When the COVID-19 pandemic was at its height, you may have encountered the Paycheck Protection Program, or PPP. This vital program provided payroll relief for businesses across the country. It was part of $150 billion in funding set aside by the Coronavirus Aid, Relief, and Economic Security (CARES) Act.
Yet paycheck protection was just one aspect of government-funded COVID relief programs, and it was soon joined by additional funding programs, some of which were designed to help schools monitor indoor air quality to promote healthier environments.
The Elementary and Secondary School Emergency Relief (ESSER) fund, in particular, is used by Local Educational Agencies (LEAs) to “provide personal protective equipment (PPE), cleaning supplies and sanitizing materials, among other things to maintain school operations throughout the duration of the COVID-19 public health crisis.” This includes a specific focus on monitoring indoor air quality in schools.
Thankfully, environmental sensors are more attainable than ever. With the Verkada Environmental Sensor lineup, for example, you can create a safe work and learning environment, while also reaping the benefits of vape detection, integrated security monitoring, and more.
Here’s a closer look at some of those use cases:
Maintain a Safe and Healthy Environment for Students and Faculty
Is your facility’s HVAC plan as efficient as it should be? What’s the air quality like in classrooms, where students and teachers gather every day? And what about other potentially sensitive spaces, such as science labs, cafeterias, and locker rooms?
An environment sensor can not only monitor all of these areas simultaneously, but send automated alerts should certain thresholds for temperature, humidity, and TVOCs be breached. They can even detect loud sounds to help staff members find and stop aggressive behaviors, such as bullying and fighting.
Ensure Adherence COVID-19 Cleaning Protocols
Cleaning and sanitizing common spaces is an essential part of preventing the spread of COVID-19. In schools and educational facilities, the SV23 and SV25 environmental sensors can be placed in common areas, bathrooms, locker rooms, and classrooms to monitor Total Volatile Organic Compounds (TVOC) levels. TVOC readings can help administrators confirm that these areas are cleaned at the correct frequency.
Beyond Air Quality: Creating Safer Environments
Preventing and controlling the spread of COVID alone is a worthy reason for investing in environmental monitoring. However, environmental sensors can do much more to make schools safer, more efficient, and regulated.
Detect Smoke and Vape Emissions in Classrooms, Locker Rooms, and Bathrooms
Beyond COVID-19 use cases, school staff can use environmental sensors to detect vape and smoke emissions in bathrooms, locker rooms, and other areas. Because these behaviors are typically prohibited on campuses, many school officials will pair an environmental sensor with a camera outside the space in question to capture additional evidence (if necessary).
Monitor for Chemical Spills
Most campuses house at least some potentially harmful chemicals. Custodial closets contain cleaning products, for example. But did you know that developer powders, common to photography labs, are highly toxic? Or that bromine and chlorine, two chemicals you’ll sometimes find in school labs, were once used as chemical agents in war?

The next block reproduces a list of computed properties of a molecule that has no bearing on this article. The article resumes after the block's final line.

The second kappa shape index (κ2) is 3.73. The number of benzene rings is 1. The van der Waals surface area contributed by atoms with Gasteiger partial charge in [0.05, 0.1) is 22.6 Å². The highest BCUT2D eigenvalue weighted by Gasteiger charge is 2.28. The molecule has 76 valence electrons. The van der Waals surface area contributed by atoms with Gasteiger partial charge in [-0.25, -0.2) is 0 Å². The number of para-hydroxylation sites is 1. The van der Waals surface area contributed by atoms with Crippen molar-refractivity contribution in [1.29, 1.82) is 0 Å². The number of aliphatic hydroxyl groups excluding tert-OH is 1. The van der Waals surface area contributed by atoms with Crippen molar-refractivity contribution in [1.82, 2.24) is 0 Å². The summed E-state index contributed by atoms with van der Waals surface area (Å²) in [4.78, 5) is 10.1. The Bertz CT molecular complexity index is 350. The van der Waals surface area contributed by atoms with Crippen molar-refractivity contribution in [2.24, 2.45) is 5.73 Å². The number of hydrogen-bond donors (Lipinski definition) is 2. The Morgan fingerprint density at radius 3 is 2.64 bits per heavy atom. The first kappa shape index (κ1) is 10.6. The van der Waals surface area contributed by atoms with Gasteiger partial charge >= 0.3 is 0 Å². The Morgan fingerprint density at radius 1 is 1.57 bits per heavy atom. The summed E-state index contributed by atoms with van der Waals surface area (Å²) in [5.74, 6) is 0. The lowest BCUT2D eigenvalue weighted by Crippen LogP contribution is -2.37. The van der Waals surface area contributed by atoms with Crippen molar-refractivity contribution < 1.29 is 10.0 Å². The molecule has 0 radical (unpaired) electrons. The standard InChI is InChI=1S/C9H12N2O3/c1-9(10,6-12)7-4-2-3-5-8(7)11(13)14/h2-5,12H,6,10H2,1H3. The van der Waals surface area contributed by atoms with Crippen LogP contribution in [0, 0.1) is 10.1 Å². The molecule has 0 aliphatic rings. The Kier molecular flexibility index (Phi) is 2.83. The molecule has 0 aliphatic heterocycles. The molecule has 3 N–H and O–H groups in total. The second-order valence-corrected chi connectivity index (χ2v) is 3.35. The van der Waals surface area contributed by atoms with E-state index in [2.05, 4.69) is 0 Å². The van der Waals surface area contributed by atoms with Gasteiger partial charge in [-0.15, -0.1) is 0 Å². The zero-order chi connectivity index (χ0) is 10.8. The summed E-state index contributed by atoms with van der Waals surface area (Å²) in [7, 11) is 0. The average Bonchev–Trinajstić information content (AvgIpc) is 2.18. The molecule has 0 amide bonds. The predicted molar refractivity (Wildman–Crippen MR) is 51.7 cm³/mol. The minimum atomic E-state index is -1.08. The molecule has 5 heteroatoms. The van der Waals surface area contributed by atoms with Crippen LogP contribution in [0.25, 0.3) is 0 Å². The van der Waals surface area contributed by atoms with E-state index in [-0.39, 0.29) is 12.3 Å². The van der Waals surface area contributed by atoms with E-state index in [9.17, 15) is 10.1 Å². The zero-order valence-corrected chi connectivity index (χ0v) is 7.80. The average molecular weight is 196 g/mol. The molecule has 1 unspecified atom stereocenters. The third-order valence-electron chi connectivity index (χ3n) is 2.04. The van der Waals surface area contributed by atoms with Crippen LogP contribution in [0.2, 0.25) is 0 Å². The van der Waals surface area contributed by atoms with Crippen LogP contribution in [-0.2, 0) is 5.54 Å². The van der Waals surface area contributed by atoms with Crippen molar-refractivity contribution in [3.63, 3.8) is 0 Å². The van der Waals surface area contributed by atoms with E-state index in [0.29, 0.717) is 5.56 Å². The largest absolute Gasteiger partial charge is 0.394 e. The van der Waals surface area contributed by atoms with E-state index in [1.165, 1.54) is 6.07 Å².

The good news is that spills, leaks, and misuse of dangerous chemicals usually release TVOCs into the air, which can be monitored closely by environmental sensors. These sensors can detect even the slightest increase to help prevent exposure to staff and the student body.
Store Food Properly and Prevent Mold
Food is such a fundamental part of everyday life at schools and universities. Beyond what people bring to eat for themselves, food services staff often store and prepare large quantities of food on campus, including perishables.
If these food stores aren’t monitored for things like moisture build-up and mold—especially during hot months—food services can face a potential health issue. Environmental sensors can also help staff maintain optimal temperatures in refrigerators and freezers to maximize freshness while voiding the cost of spoilage.
Protect Critical Infrastructure
Managing an HVAC system at scale can be time consuming and prone to human error. Environmental sensors can monitor values like PM 2.5 and air quality index (AQI), two strong indicators of an HVAC system’s overall health. Often, these readings help alert staff to the need for maintenance, new filters, and upgrades.
Monitor Server Rooms
Many organizations make the mistake of only implementing access control for their server rooms. While this can be an effective measure against unlawful or unauthorized entry, access control doesn’t protect servers and IT infrastructure against what’s going on inside the server room.
Temperature, humidity, and air quality can all affect—and potentially disrupt—the operation of servers. For example, even a small deviation outside the recommended server room temperature (71º) can cause downtime, outages, and the loss of data or hardware.
Beyond Environmental Monitoring: It’s Time to Invest in an Integrated System
Verkada’s air quality sensors integrate visitor management, video security, access control, and alarms. And it brings all of this monitoring into central dashboards replete with customizable alert triggers. For the staff members whose job it is to monitor campuses and keep students and staff members safe, integrated environmental sensors have become indispensable tools.